Make Ends Money: Prepare properly for your golden years

The workplace is different, the world is different, and so is the opportunity to make ends meet when no longer punching the clock.
Published: Apr. 2, 2021 at 10:23 PM EDT
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LOUISVILLE, Ky. (WAVE) - Planning for retirement today is much different than plans Americans may have used for their golden years. The workplace is different, the world is different, and so is the opportunity to make ends meet when no longer punching the clock.

Retirement today looks a lot different than it was a few decades ago.

“Pensions are a thing of the past and the most alarming thing, the social security trust fund is expected to be fully depleted by the year 2035,” exclaimed best-selling author and financial guru Rachel Richards.

According to Market Watch, a website that provides financial, business and stock market data, in 1985, retirees relied on social security for 65% of their income. Almost 46% of all private sector jobs also had a pension plan which could be used to cover any gaps left by social security.

In the 80′s, many employers also covered retiree’s health-care cost. That is generally not the case now; many companies do offer a 401k, but it is important that you start saving as soon as you can.

“A normal person can contribute $6000 a year,” emphasized Richards. “If you’re past a certain age and you’re getting really close to retirement, you can actually contribute more than $6000 a year.”

A few 401k helpful hints and tips to help people save:

Start Contributing Early

Increase your contribution when you can

Maximize Employer Matching Contributions if they are offered

Avoid Making Premature Withdrawals which could come with a penalty

Take advantage of the “catch-up” provision if you’re offer 50 and

Don’t forget about that old 401(k) you left at your last job

“As you’re getting close to retirement, you’ll want to transfer some of your stock investments into something more conservative,” stressed Richards.

For those flustered trying to prepare for their financial future, Richards suggests to get help. Make sure to find someone that can be trusted helping you build your funds.

“You want to look for someone who is fee only,” exclaimed Richards. “It’s different than fee-based. It’s different than commissioned-based.”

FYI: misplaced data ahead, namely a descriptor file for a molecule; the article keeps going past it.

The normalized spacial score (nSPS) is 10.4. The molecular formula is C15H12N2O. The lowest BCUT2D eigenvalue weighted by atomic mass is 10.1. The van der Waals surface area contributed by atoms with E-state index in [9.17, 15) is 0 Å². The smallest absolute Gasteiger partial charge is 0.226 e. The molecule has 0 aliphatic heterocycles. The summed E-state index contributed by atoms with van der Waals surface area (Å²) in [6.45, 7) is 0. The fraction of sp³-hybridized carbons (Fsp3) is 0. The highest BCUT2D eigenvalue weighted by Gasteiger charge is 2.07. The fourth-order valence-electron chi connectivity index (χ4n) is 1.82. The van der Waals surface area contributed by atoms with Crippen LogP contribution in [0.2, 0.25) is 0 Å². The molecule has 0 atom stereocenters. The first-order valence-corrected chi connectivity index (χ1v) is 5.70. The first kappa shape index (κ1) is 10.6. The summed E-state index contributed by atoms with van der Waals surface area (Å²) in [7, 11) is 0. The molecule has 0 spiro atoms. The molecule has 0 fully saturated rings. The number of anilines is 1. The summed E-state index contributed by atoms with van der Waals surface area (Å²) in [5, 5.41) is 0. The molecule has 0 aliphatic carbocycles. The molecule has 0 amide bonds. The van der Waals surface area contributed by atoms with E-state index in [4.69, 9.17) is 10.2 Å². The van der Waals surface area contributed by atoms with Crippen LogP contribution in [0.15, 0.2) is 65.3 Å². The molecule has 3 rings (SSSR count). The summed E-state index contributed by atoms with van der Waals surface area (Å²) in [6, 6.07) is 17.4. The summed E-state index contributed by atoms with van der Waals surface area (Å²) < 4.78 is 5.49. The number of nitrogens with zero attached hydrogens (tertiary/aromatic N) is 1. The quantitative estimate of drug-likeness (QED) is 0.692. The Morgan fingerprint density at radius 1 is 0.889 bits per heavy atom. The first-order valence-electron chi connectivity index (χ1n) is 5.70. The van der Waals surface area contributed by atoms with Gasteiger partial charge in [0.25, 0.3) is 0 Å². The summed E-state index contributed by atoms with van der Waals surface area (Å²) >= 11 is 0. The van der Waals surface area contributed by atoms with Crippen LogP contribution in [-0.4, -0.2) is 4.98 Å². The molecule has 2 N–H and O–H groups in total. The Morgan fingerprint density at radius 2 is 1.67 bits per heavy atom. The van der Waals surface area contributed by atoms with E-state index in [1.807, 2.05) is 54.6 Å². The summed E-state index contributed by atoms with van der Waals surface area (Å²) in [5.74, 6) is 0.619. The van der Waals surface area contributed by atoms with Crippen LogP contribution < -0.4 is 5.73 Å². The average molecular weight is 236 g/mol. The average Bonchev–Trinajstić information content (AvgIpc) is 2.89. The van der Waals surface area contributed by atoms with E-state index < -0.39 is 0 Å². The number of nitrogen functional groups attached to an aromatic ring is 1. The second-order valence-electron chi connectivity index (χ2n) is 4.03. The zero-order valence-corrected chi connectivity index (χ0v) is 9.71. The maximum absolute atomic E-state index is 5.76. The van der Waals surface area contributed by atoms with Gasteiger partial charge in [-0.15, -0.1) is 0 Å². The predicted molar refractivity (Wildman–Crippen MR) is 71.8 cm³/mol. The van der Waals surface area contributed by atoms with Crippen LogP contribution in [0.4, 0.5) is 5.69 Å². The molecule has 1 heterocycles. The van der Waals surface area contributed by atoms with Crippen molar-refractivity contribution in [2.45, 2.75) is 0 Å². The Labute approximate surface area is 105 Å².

Fee-Only Financial Advisors never earn commission or sell investment products. Richards also shared her top picks if you want to save and invest on your own. There are apps for that.

“My three favorite apps are Betterment, Wealthfront and Acorns,” exclaimed Richards.

Richards explained Betterment and Wealthfront are two user-friendly robo-advisers. They do have some differences.

Acorns is an investing app that allows users to automatically invest their spare change by rounding up purchases made with a linked credit or debit card.

To get the most out of using these apps, make sure to investigate what each has to offer. An Individual Retirement Account or IRA also allows for the chance to save money for retirement while offering tax advantages. They can set up an IRA to save for retirement with tax-free growth or on a tax-deferred basis.

“With a traditional IRA, when you contribute to it you get a tax deduction when you contribute so you get that tax benefit now,” explained Richards.

Take note, withdrawals are taxed as current income after age 59½.

“The Roth IRA is the opposite though so if you contribute to that today you don’t get any tax benefit now,” stressed Richards.

After age 59½, anyone can generally make tax and penalty-free withdrawals.

Those with a retirement plan through their employer can check to see what seminars, classes, or extra help they may provide to make sure to take full advantage of any opportunity to save. Also, be clear that saving is setting money aside. Investing is a process where the money you put aside is making more money; but remember, with reward comes risk.

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